Sometimes you want to be able to search for strings without regard to case, and you
don’t want to put a lot of effort into creating an expression that covers every
option. Other times you want to search against a string that contains many lines of text,
and you don’t want the expression to stop at the first line. For these situations,
where the underlying rules change, Ruby supports modifiers, which you can put at the end of
the expression or specify through the
Regexp object. A
complete list of modifiers is shown in Table C-3.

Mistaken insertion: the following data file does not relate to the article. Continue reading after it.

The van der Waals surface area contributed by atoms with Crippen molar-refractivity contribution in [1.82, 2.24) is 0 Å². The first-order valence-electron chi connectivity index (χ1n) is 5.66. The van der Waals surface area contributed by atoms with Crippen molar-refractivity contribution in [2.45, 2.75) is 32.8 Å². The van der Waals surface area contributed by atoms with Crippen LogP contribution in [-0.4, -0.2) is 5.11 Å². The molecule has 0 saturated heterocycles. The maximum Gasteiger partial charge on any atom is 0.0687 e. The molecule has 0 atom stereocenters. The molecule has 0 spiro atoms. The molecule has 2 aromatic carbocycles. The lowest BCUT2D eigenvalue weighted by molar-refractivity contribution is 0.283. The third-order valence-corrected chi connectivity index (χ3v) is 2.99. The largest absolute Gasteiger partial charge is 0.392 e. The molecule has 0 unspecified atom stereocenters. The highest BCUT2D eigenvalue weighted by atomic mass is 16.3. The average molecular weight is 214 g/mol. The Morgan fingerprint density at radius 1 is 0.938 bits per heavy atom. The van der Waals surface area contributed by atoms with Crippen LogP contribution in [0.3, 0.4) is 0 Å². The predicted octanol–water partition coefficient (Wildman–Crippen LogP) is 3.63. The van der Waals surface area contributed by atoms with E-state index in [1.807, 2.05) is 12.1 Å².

Table C-3. Regular expression modifier options
Ignore case completely.
Multiline matching—look past the first newline, and allow
Use extended syntax, allowing whitespace and comments in expressions. (Probably not the first thing you want to try!)
Treat the content of the regular expression as Unicode. (By default, it is treated as the same as the content it is tested against.)
Treat the content of the regular expression as EUC, SJIS, and ASCII,
are the only ones you’re likely to use at the beginning. To use them in a regular
expression literal, just add them after the closing
sentence = "I think Ruby is the best Ruby-like programming language." sentence =~ /ruby/i # => 8 - "ruby" first appears ...